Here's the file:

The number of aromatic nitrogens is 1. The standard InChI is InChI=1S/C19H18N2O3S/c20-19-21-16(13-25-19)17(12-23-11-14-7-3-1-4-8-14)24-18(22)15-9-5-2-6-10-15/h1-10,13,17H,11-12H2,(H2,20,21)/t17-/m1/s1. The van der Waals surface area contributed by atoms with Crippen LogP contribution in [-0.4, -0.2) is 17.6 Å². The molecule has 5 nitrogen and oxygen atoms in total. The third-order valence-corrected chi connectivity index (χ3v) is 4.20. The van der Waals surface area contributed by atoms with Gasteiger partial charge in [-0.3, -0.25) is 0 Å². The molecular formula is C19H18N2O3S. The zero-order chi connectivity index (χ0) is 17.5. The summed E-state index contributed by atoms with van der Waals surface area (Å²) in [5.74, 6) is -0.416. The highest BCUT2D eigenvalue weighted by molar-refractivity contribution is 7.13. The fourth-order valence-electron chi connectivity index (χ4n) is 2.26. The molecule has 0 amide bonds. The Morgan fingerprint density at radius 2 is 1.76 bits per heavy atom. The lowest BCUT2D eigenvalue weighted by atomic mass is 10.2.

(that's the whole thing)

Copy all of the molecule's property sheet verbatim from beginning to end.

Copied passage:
The number of aromatic nitrogens is 1. The standard InChI is InChI=1S/C19H18N2O3S/c20-19-21-16(13-25-19)17(12-23-11-14-7-3-1-4-8-14)24-18(22)15-9-5-2-6-10-15/h1-10,13,17H,11-12H2,(H2,20,21)/t17-/m1/s1. The van der Waals surface area contributed by atoms with Crippen LogP contribution in [-0.4, -0.2) is 17.6 Å². The molecule has 5 nitrogen and oxygen atoms in total. The third-order valence-corrected chi connectivity index (χ3v) is 4.20. The van der Waals surface area contributed by atoms with Gasteiger partial charge in [-0.3, -0.25) is 0 Å². The molecular formula is C19H18N2O3S. The zero-order chi connectivity index (χ0) is 17.5. The summed E-state index contributed by atoms with van der Waals surface area (Å²) in [5.74, 6) is -0.416. The highest BCUT2D eigenvalue weighted by molar-refractivity contribution is 7.13. The fourth-order valence-electron chi connectivity index (χ4n) is 2.26. The molecule has 0 amide bonds. The Morgan fingerprint density at radius 2 is 1.76 bits per heavy atom. The lowest BCUT2D eigenvalue weighted by atomic mass is 10.2.